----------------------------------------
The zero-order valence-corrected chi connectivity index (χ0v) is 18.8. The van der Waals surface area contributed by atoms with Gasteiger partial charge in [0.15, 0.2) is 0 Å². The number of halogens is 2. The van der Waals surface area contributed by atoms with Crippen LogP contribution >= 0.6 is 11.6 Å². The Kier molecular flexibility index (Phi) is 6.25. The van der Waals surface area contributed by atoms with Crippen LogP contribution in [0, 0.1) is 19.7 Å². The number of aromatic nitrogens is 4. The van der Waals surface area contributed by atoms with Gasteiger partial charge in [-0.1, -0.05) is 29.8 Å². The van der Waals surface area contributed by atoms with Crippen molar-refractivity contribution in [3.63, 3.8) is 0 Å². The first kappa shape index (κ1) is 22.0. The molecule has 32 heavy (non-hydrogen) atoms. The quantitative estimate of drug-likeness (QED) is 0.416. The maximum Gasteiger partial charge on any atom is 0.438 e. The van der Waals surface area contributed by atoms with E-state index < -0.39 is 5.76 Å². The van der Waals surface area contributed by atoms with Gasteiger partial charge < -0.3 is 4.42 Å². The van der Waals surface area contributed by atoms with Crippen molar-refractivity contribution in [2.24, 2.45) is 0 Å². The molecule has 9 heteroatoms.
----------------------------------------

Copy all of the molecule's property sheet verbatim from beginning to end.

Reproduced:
The zero-order valence-corrected chi connectivity index (χ0v) is 18.8. The van der Waals surface area contributed by atoms with Gasteiger partial charge in [0.15, 0.2) is 0 Å². The number of halogens is 2. The van der Waals surface area contributed by atoms with Crippen LogP contribution >= 0.6 is 11.6 Å². The Kier molecular flexibility index (Phi) is 6.25. The van der Waals surface area contributed by atoms with Crippen LogP contribution in [0, 0.1) is 19.7 Å². The number of aromatic nitrogens is 4. The van der Waals surface area contributed by atoms with Gasteiger partial charge in [-0.1, -0.05) is 29.8 Å². The van der Waals surface area contributed by atoms with Crippen molar-refractivity contribution in [3.63, 3.8) is 0 Å². The first kappa shape index (κ1) is 22.0. The molecule has 32 heavy (non-hydrogen) atoms. The quantitative estimate of drug-likeness (QED) is 0.416. The maximum Gasteiger partial charge on any atom is 0.438 e. The van der Waals surface area contributed by atoms with E-state index < -0.39 is 5.76 Å². The van der Waals surface area contributed by atoms with Gasteiger partial charge < -0.3 is 4.42 Å². The van der Waals surface area contributed by atoms with Crippen molar-refractivity contribution in [2.24, 2.45) is 0 Å². The molecule has 9 heteroatoms.